From a review of financial literature, issuer marketing material, and various analyst reports, participants in the Income Trust sector place an extremely high emphasis on “distributable cash” and “payout ratios.” Both calculations are determined at the discretion of the entity’s management. We are of the view that, under current circumstances, these metrics are of little value in comparative analysis, or as a reasonable basis for investment decisions. Distributable cash can and, in many cases, does include borrowed funds that, all other things being equal, will reduce future cash payments to investors or result in a return of capital. Often, the maintenance capital expenditure estimate is insufficient to replace assets that are being depleted. Moreover, many Income Trusts return a portion of an investor’s initial investment with each cash distribution. For investors, it is vital to understand the mix of distributions between return on capital and return of capital.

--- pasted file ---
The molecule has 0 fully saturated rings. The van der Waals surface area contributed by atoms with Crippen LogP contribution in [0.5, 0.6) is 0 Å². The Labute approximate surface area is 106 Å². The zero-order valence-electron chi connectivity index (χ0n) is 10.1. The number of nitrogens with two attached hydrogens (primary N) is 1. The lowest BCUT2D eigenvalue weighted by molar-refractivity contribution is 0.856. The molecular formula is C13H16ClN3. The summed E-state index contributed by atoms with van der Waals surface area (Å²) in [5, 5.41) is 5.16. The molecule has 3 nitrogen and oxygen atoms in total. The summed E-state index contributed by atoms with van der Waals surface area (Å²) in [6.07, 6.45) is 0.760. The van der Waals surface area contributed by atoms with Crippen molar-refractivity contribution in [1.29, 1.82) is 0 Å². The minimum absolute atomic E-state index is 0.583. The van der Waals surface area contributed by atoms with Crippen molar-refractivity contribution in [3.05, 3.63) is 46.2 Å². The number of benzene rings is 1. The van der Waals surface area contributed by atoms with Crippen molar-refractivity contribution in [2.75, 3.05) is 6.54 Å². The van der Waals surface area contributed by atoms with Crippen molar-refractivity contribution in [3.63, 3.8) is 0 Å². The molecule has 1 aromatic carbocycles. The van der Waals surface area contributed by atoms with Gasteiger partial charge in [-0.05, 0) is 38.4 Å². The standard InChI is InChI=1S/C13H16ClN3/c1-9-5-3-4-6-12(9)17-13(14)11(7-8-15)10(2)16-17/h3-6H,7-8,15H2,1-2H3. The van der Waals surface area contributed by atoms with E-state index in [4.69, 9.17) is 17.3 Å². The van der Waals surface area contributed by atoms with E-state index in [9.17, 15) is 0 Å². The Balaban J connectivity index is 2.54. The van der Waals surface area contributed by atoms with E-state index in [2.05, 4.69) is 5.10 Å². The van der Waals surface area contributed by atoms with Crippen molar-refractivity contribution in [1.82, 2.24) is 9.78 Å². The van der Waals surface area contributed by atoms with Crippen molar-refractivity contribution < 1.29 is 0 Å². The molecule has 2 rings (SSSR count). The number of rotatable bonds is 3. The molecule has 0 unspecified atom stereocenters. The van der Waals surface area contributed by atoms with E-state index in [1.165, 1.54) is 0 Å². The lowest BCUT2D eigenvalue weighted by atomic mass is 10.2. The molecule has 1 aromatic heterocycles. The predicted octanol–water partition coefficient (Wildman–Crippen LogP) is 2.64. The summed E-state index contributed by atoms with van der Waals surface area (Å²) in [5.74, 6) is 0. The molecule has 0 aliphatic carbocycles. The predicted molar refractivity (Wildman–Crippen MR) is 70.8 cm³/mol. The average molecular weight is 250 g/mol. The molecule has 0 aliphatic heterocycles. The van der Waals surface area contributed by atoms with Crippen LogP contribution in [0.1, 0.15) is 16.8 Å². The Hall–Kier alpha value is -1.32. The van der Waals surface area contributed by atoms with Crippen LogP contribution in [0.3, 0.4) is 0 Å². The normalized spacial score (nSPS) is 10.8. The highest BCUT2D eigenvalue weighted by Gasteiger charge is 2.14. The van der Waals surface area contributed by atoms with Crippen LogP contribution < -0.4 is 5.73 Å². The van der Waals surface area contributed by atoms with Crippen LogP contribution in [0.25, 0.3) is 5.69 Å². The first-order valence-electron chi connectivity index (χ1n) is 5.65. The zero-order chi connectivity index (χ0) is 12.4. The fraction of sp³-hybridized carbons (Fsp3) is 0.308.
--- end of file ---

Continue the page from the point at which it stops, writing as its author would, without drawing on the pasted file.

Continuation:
Overview of the Council’s Comments:
we are of the view that the correct starting point for the analysis of Income Trust performance is the same as for any business entity, namely its net income. Each item that is deducted from revenue to reach the net income metric has been carefully considered by accounting standard setters. Thus, each adjustment made to net income is either an expense in the current year or an allocation or estimation of expenses that by the nature of the enterprise’s operations are spread out over several years (such as depreciation or amortization). By definition, GAAP means “generally accepted accounting principles”. Where an Income Trust disseminates distributable cash figures, it is the responsibility of management, as outlined under CSA rule 52-306 (Revised), to explain and disclose the rationale behind its use of non-GAAP metrics. If management cannot or does not provide sufficient disclosure for non-GAAP metrics then analysts and investors should be wary of using these metrics as a basis for analysis or investing.